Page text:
Bookmarks on MDGs


How to get development education into books which our target group likes to read






Bookmark 1

MDG 1: Eradicate extreme hunger and poverty

Question: Do you know how much you could eat for one dollar in Bolivia ?

Answer: Is one dollar much or not? ‘Boliviano’ currency (BOB) is what is used in Bolivia. One US dollar is about seven Boliviano. What can you buy with it? Two liters of fuel, a scoop of ice cream, a pineapple, a 620ml beer can and 2 litres of water.

Extreme poverty begins when you have less than one dollar equivalence to survive for one day.

Currently, we have 1.2 billion people living below the $1/day level. It is around 18% of the total human population.

To compare – there are about 0.73 billion people living in Europe, which is around 11% of the total human population.





Bookmark 2

MDG 2: Achieve universal primary school education

Question: Do you know who you would have become, if you had not graduated from university?

Answer: Most probably you would have real problems looking for a job. But, do people in developing countries study at all? If you type into Polish Google ‘studies in Angola’, the web browser  will ask you if you meant ‘studies in England’ (‘Angola’ and ‘Anglia’ are similar words in Polish). Developing countries have real difficulties with basic education, so it is hard to expect well-organised high school education. The Millennium Development Goals Report 2010 shows significant growth in basic education availability on a global scale. The general primary school education index for developing countries was 89%. This is a good result if we compare it to 1999, when primary school was attended only by 82% of entitled.





Bookmark 3

MDG 3: Promote gender equality and empower women

Question: Are you a woman? Check in which countries you would not have a chance to be promoted?

Answer: Women were only 8% of all parliamentarians in Ghana, Kuwait, Libya and Algeria in 2010. To compare – in South Africa, Sweden and Holland almost half of all deputies were women. In 2008, parliaments of eastern and northern Africa engaged only 8% of women, in developed countries the index was 26%.





Bookmark 4

MDG 4: Reduce child mortality

Question: How many Ethiopian children will die from incurable diseases before you will click on this link?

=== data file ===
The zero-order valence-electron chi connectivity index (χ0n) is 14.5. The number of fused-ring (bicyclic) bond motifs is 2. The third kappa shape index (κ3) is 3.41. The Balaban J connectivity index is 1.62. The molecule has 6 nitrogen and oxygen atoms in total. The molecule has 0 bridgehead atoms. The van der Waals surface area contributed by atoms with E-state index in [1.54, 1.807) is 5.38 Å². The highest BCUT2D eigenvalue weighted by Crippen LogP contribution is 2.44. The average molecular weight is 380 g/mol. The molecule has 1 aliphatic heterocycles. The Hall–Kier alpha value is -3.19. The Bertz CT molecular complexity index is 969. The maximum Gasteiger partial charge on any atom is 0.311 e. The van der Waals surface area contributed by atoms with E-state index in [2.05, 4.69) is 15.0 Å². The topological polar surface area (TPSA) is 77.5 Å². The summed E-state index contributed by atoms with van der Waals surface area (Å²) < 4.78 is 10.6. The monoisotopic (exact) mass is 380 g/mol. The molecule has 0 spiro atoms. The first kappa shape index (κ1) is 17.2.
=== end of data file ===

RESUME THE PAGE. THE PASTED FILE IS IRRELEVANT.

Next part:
Answer: Every hour about 15 children die in Ethiopia. It is equal to half of a school class or kindergarden group, so it is a huge amount for just one country. Mostly, it could be solved by basic, simple medical care, which is still a problem for African countries.





Bookmark 5

MDG 5: Improve maternal health

Question: What is the amount of the newborn allowance in India? Click and check!

Answer: In 2009 the Indian government assigned $45/citizen for medical care. The same year in Poland the government assigned $804/person for medical care.

In 2007, the Khasi tribal council in Meghalaya state decided to introduce benefits for mothers.

It was intended for women having at least 12 children. The tribal council was afraid of immigrants, and wanted to develop their own nation. The council assigned about five thousand rupee (?$120) for every woman having more than 15 children.





Bookmark 6

MDG 6: Combat HIV/AIDS, malaria and other diseases

Question: Are you going on holiday? Have you got a mosquito net?

Answer: Every 30 seconds malaria kills one African child. That means 3000 children every day. Every year about one million people die because of malaria. Mosquito curtains are a very simple and effective way to prevent mosquito bites, which is the most common way of spreading malaria. Using mosquito curtains, we could reduce 20% of malaria child mortality. A mosquito curtain costs less than 50 zloty ($15), and it can save life.





Bookmark 7

MDG 7: Ensure environmental sustainability

Question: Could we drink tap water in Krakow?

Answer: If you are very thirsty, you don’t have to look for a nearby store. You can use the tap water at home. But it is a comfort unavailable for 1/6 of the human population. In countries like Sudan, drinkable water has the value of gold. Sometimes people have to walk hours to get some water, which is commonly of poor quality. The group in most danger to sicknesses caused by contaminated water are children.






Bookmark 8

MDG 8: Develop a global partnership for development

Question: Do you know what you could buy in a shopping centre in Zambia?

Answer: There are two shopping centres In Lusaka, Zambia’s capital city - Manda Hill and Arcadia. Goods are mostly imported from South Africa. Before those shopping centers were built, the main trade center in Lusaka was Cairo Road. Its decor was rather different from clean, modern shopping centres. It was filled with street peddlers, and finding specific products was very hard. Shopping centers Manda Hill and Arcadia are very similar to those in Europe, as they have the same design and chain stores. In Manda Hill you can buy everything. There are banks, bookstores, clothes shops, fast food, and a huge shop called ‘Shoprite’. Obviously, it is a capital city, and there are no places like this outside the city. The most popular trade places in Zambia are still traditional markets, where the most common products are fruits and vegetables.




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